FMEA is a procedure in operations management for analysis of potential failure modes within a system for classification by severity or determination of the effect of failures on the system.
- Captures the collective knowledge of a team
- Logical, structured process for identifying process areas of concern
- Documents and tracks risk reduction activities
- Provides historical records; establishes baseline
- Helps increase customer satisfaction and safety
- Prioritizes but doesn’t’ correct
- Only as good as your team
- Scopes can become too large
- Operators can provide excessive issues
- Not updating the existing FMEA charts
FMEA is most commonly applied but not limited to design (Design FMEA) and manufacturing processes
Design Failure Modes and Effects Analysis (DFMEA) identifies potential failures of a design before they occur. DFMEA then goes on to establish the potential effects of the failures, their cause, how often and when they might occur, and their potential seriousness. Process Failure Modes and Effects Analysis (PFMEA) is a systemized group of activities intended to:
- Recognize and evaluate the potential failure of a product/process and its effect,
- Identify actions that could eliminate or reduce the occurrence, or improve detectability,
- Document the process, and Track changes to the process incorporated to avoid potential failures.
Read also: Fault tree analysis
Describe the product/process and its function. An understanding of the product or process under consideration is important to have clearly articulated. This understanding simplifies the process of analysis by helping the engineer identify those product/process uses that fall within the intended function and which ones fall outside. It is important to consider both intentional and unintentional uses since product failure often ends in litigation, which can be costly and time-consuming.
Create a Block Diagram of the product or process. A block diagram of the product/process should be developed. This diagram shows major components or process steps as blocks connected together by lines that indicate how the components or steps are related. The block diagram should always be included with the FMEA form.
Complete the header on the FMEA Form worksheet: Product/System, Subsys./Assy., Component, Design Lead, Prepared By, Date, Revision (letter or number), and Revision Date. Modify these headings as needed.
Identify Failure Modes
A failure mode is defined as the manner in which a component, subsystem, system, process, etc. could potentially fail to meet the design intent. Examples of potential failure modes include:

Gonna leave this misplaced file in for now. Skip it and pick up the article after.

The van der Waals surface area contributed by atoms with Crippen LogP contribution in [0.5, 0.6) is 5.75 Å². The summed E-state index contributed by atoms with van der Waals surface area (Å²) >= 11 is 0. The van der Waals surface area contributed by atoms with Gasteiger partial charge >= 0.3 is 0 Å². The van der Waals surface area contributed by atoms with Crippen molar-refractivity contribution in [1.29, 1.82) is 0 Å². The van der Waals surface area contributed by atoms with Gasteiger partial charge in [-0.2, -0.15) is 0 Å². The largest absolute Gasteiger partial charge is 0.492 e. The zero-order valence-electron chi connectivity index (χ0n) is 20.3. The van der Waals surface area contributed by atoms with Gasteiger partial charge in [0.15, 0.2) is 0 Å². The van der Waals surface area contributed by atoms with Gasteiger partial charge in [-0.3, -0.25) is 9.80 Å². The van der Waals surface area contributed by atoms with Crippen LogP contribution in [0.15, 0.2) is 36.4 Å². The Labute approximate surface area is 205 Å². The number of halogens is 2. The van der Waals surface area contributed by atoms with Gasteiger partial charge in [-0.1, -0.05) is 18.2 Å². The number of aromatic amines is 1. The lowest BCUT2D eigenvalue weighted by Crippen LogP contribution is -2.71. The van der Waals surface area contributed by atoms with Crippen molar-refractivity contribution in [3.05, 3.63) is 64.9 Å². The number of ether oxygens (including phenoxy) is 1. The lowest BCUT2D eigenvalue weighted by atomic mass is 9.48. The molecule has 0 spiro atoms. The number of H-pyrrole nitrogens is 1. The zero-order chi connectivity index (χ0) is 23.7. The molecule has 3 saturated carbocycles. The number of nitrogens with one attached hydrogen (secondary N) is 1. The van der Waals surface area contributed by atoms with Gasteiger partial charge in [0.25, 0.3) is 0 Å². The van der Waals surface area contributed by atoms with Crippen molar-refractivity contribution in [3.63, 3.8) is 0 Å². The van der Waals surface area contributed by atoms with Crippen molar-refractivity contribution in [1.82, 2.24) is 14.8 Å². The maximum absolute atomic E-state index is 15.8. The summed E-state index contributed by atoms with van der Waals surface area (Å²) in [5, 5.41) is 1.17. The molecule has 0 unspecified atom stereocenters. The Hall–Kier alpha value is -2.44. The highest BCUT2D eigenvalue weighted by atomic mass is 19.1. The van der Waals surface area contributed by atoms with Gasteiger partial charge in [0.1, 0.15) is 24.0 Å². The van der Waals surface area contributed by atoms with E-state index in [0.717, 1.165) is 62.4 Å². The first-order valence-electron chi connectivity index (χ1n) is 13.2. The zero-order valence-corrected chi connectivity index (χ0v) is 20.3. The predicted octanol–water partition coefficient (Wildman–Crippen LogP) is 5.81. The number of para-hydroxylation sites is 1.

- Hydrogen embrittlement
- Electrical Short or Open
A failure mode in one component can serve as the cause of a failure mode in another component. Each failure should be listed in technical terms. Failure modes should be listed for the function of each component or process step. At this point, the failure mode should be identified whether or not the failure is likely to occur.
Describe the effects of those failure modes
For each failure mode identified the engineer should determine what the ultimate effect will be. Examples of failure effects include:
- Injury to the user
- Inoperability of the product or process
- The improper appearance of the product or process
- Degraded performance
Establish a numerical ranking for the severity of the effect. A common industry standard scale uses 1 to represent no effect and 10 to indicate very severe with failure affecting system operation and safety without warning. The intent of the ranking is to help the analyst determine whether a failure would be a minor nuisance or a catastrophic occurrence to the customer. This enables the engineer to prioritize the failures and address the real big issues first.
Identify Current Controls
Current Controls (design or process) are the mechanisms that prevent the cause of the failure mode from occurring or which detect the failure before it reaches the Customer. Each of these controls should be assessed to determine how well it is expected to identify or detect failure modes. After a new product or process has been in use previously undetected or unidentified failure modes may appear.
Determine the likelihood of Detection. Detection is an assessment of the likelihood that the Current Controls (design and process) will detect the Cause of the Failure Mode or the Failure Mode itself, thus preventing it from reaching the Customer. Based on the Current Controls, consider the likelihood of Detection using the following table for guidance.